It only happens for one month every four years. No, it’s not Jeff Giles’ mom slashing her rates (that happens much more frequently). I’m talking, of course, about the planet’s largest sporting event, the World Cup, which begins next Friday. And throughout the tournament, I will be covering all the action taking place in South Africa for Popdose.
Part of me doesn’t know what to expect from this tournament. Back in the 2002 World Cup, held jointly in South Korea and Japan, it seemed like there was a changing of the guard, as previously unheralded countries like Turkey, South Korea, Senegal, and the United States reached the quarterfinals, while traditional powerhouses like Argentina and then-defending champions France didn’t advance beyond the group stage.
But four years ago, in Germany, the balance of power was restored, with the usual suspects smacking down the upstarts with depressing regularity. In the end, it was Italy beating France in the final, a game less noted for spectacular goals or brilliant saves than for Zinedine Zidane, in the final game of his legendary career, getting ejected for headbutting Marco Materazzi.
So here’s my preview of Groups A & B, with the other six groups coming in the next few days. By the way, I’ve created a Yahoo Fantasy Group for Popdose readers, so sign up and test your knowledge of international soccer against your fellow pop culture geeks. The password is “popdose.”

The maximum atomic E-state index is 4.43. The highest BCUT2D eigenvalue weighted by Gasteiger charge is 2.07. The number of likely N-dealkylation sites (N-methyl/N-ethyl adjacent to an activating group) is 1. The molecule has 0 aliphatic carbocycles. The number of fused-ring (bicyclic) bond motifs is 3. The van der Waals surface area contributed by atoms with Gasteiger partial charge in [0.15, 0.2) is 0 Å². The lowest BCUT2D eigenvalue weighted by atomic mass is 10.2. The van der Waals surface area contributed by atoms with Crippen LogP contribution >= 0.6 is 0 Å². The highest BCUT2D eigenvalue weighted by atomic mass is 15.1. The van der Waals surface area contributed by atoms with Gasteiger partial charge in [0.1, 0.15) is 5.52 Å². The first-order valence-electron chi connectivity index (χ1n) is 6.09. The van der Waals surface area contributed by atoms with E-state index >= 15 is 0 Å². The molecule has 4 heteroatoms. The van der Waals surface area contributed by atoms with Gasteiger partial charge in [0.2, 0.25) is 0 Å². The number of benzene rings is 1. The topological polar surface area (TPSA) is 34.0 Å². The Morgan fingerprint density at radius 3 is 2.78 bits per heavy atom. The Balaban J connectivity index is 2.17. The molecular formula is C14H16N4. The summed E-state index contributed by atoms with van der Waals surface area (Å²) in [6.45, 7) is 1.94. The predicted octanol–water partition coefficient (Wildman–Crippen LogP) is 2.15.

Group A (world ranking in parentheses):
France (9): Oh, how the mighty have fallen. Over the course of the tournament, you’re going to hear ESPN’s broadcasting crews express their shock at how badly this team is playing. They obviously haven’t paid much attention to the fact that, for all the talent in the squad, France haven’t played well as a team since their run to the Final in 2006, and lost a pre-tournament warm-up match to lowly China (ranked #87 in the world) on June 4. Their defense is strong enough to keep them in every game, but their inability to replace their former talisman Zidane, as both a player and leader, could very possibly see them go three-and-out like they did in 2002, when they were the defending world and European champions.
Mexico (17): As an American soccer fan, I naturally hate everything about Mexican soccer. But objectively, I can’t deny that, with France underachieving, they’re emerging as the class of the group. After years of keeping all their best players in the Mexican League, more and more have been making their way to Europe, most notably captain Rafael Marquez, who stars at Barcelona. The result, much as I don’t like to say it, is a talented, experienced squad with quality at every position, and a couple of rising stars in 21-year olds Giovani Dos Santos and Carlos Vela.